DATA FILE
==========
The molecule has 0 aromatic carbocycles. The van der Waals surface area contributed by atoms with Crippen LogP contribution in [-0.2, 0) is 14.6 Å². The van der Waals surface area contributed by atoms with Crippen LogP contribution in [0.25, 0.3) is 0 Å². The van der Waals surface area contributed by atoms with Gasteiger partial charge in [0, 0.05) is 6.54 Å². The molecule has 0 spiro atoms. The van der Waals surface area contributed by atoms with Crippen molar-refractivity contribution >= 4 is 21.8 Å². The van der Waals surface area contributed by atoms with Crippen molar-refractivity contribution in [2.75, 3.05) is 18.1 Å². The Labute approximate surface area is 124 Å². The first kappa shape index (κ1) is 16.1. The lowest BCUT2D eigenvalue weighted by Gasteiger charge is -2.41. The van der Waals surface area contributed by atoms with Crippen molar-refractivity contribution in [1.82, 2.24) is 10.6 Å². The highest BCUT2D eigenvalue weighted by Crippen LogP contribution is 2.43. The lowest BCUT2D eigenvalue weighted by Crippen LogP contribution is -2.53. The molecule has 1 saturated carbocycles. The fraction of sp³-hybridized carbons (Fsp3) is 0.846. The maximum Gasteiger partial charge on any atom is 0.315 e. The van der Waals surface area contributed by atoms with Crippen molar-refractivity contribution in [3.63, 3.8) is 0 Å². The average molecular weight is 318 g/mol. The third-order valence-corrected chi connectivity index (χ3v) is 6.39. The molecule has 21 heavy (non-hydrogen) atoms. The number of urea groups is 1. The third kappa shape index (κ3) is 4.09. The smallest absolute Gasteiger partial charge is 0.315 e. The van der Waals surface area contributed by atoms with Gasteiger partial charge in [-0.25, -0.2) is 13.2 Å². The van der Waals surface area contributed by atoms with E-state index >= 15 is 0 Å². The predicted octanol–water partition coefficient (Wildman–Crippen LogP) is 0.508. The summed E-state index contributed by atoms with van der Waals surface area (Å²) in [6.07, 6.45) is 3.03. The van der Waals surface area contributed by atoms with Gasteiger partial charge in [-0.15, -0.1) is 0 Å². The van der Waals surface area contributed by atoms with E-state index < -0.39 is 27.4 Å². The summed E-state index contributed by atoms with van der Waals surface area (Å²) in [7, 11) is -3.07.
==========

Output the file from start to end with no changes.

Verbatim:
The molecule has 0 aromatic carbocycles. The van der Waals surface area contributed by atoms with Crippen LogP contribution in [-0.2, 0) is 14.6 Å². The van der Waals surface area contributed by atoms with Crippen LogP contribution in [0.25, 0.3) is 0 Å². The van der Waals surface area contributed by atoms with Gasteiger partial charge in [0, 0.05) is 6.54 Å². The molecule has 0 spiro atoms. The van der Waals surface area contributed by atoms with Crippen molar-refractivity contribution >= 4 is 21.8 Å². The van der Waals surface area contributed by atoms with Crippen molar-refractivity contribution in [2.75, 3.05) is 18.1 Å². The Labute approximate surface area is 124 Å². The first kappa shape index (κ1) is 16.1. The lowest BCUT2D eigenvalue weighted by Gasteiger charge is -2.41. The van der Waals surface area contributed by atoms with Crippen molar-refractivity contribution in [1.82, 2.24) is 10.6 Å². The highest BCUT2D eigenvalue weighted by Crippen LogP contribution is 2.43. The lowest BCUT2D eigenvalue weighted by Crippen LogP contribution is -2.53. The molecule has 1 saturated carbocycles. The fraction of sp³-hybridized carbons (Fsp3) is 0.846. The maximum Gasteiger partial charge on any atom is 0.315 e. The van der Waals surface area contributed by atoms with Crippen molar-refractivity contribution in [3.63, 3.8) is 0 Å². The average molecular weight is 318 g/mol. The third-order valence-corrected chi connectivity index (χ3v) is 6.39. The molecule has 21 heavy (non-hydrogen) atoms. The number of urea groups is 1. The third kappa shape index (κ3) is 4.09. The smallest absolute Gasteiger partial charge is 0.315 e. The van der Waals surface area contributed by atoms with Gasteiger partial charge in [-0.25, -0.2) is 13.2 Å². The van der Waals surface area contributed by atoms with E-state index >= 15 is 0 Å². The predicted octanol–water partition coefficient (Wildman–Crippen LogP) is 0.508. The summed E-state index contributed by atoms with van der Waals surface area (Å²) in [6.07, 6.45) is 3.03. The van der Waals surface area contributed by atoms with Gasteiger partial charge in [-0.15, -0.1) is 0 Å². The van der Waals surface area contributed by atoms with E-state index < -0.39 is 27.4 Å². The summed E-state index contributed by atoms with van der Waals surface area (Å²) in [7, 11) is -3.07.